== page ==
MAZDA MX-5 MIATA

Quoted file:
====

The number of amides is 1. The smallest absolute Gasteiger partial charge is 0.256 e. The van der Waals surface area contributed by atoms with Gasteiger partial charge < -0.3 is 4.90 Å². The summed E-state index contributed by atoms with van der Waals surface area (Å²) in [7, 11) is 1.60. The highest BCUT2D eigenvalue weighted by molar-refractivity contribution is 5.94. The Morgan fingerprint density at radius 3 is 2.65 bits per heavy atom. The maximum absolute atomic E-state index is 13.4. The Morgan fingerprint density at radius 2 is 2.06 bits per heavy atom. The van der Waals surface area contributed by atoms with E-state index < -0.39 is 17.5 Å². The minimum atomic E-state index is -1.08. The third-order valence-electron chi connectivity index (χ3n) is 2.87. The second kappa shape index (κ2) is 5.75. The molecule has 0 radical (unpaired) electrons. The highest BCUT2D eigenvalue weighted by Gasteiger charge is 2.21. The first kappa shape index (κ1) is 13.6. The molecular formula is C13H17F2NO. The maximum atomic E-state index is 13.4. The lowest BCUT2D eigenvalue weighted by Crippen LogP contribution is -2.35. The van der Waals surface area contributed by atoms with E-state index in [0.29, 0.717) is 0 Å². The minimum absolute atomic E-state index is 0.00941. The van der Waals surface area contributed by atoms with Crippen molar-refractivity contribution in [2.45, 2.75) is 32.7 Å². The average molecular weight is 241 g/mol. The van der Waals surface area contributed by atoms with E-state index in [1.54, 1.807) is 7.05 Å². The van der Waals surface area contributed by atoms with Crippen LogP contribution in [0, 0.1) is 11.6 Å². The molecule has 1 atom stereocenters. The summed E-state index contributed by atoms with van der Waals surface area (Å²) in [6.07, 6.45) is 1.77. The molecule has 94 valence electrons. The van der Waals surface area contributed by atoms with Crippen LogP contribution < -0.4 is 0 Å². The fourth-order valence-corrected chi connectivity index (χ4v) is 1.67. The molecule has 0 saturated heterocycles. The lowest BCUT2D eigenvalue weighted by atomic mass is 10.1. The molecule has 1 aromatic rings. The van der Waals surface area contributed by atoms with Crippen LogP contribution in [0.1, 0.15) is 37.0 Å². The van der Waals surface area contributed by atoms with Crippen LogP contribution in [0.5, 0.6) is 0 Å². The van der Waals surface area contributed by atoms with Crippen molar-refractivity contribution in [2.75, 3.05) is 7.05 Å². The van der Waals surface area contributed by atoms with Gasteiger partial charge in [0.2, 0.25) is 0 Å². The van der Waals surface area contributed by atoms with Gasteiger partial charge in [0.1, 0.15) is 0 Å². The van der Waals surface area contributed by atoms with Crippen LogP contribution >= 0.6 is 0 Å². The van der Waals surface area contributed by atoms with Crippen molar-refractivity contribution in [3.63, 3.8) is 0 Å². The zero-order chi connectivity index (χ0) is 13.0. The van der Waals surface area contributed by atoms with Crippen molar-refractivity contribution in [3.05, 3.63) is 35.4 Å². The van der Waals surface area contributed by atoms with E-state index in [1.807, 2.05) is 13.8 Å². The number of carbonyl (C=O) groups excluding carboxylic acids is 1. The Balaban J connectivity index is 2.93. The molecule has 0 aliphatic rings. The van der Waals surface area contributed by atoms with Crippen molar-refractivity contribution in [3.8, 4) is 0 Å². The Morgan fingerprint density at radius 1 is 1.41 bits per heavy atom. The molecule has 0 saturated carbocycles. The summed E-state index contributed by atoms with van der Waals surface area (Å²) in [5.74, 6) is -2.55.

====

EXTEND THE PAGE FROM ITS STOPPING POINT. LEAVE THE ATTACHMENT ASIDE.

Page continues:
ew things are still going strong at 30. Humans start to grey around the edges. Fridges hum worryingly. Jumpers lose all shape. But not the Mazda MX-5. Over three decades and four generations, Mazda’s plucky roadster has become the bestselling two-seater convertible of all time. And for good reason. Compact in stature, modest in performance and truly sublime to drive, the Mazda MX-5 was never meant to win drag races. It was designed to make drivers smile. Yet Mazda bosses weren’t sure about the concept when it was pitched in the mid-Eighties. It faced, in the company’s own words, “significant resistance from some of Mazda’s senior executives”. A simple front-engine, rear-drive roadster like the best British sports cars of the Fifties and Sixties? Didn’t that whole industry go a bit pear-shaped in the Seventies? Well, yes. Killed off by the Eighties by more stringent safety and emissions regulations, the compact two-seater wouldn’t have been touched by the old guard with a crash test dummy – let alone a bargepole. READ NEXT 10 coolest things of the week 10 coolest things of the week BY FAYE FEARON AND ELEANOR DAVIES Instead, the Italians were pursuing outright performance with the F40, the Brits were going big and brutish with GT luxury (see: Aston Martin Virage) and the rest of Europe was squabbling over saloon supremacy. Which left a pocket-sized opportunity for an uncomplicated sports car in the mid-century mould. And it was Bob Hall who saw the potential. Asked in the late-Seventies by engineer Kenichi Yamamoto what cars sun cover he’d have Mazda build, the American journalist and Japanese car enthusiast was unequivocal in his answer: a reimagined roadster. Rather than laugh him out of the room while cackling “Triumph TR7”, Yamamoto was apparently taken with the idea – even if he didn’t show it. When Hall joined the marque as a product planner in 1981, Yamamoto gave him the nudge to look into it.